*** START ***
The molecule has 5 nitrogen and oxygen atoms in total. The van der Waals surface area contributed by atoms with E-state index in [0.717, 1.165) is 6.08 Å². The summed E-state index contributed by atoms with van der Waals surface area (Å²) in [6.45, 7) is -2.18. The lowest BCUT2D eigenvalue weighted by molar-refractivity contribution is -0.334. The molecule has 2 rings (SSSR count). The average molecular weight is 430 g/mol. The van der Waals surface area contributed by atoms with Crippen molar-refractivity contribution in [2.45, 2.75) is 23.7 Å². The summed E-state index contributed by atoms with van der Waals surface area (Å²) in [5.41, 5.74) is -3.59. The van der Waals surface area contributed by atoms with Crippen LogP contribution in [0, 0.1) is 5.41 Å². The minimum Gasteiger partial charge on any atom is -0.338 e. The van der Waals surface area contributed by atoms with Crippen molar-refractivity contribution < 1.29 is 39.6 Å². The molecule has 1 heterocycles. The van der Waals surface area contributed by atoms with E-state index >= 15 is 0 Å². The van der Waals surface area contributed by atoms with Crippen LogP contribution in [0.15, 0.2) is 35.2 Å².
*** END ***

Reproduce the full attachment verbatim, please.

The molecule has 5 nitrogen and oxygen atoms in total. The van der Waals surface area contributed by atoms with E-state index in [0.717, 1.165) is 6.08 Å². The summed E-state index contributed by atoms with van der Waals surface area (Å²) in [6.45, 7) is -2.18. The lowest BCUT2D eigenvalue weighted by molar-refractivity contribution is -0.334. The molecule has 2 rings (SSSR count). The average molecular weight is 430 g/mol. The van der Waals surface area contributed by atoms with Crippen molar-refractivity contribution in [2.45, 2.75) is 23.7 Å². The summed E-state index contributed by atoms with van der Waals surface area (Å²) in [5.41, 5.74) is -3.59. The van der Waals surface area contributed by atoms with Crippen LogP contribution in [0, 0.1) is 5.41 Å². The minimum Gasteiger partial charge on any atom is -0.338 e. The van der Waals surface area contributed by atoms with Crippen molar-refractivity contribution < 1.29 is 39.6 Å². The molecule has 1 heterocycles. The van der Waals surface area contributed by atoms with E-state index >= 15 is 0 Å². The van der Waals surface area contributed by atoms with Crippen LogP contribution in [0.15, 0.2) is 35.2 Å².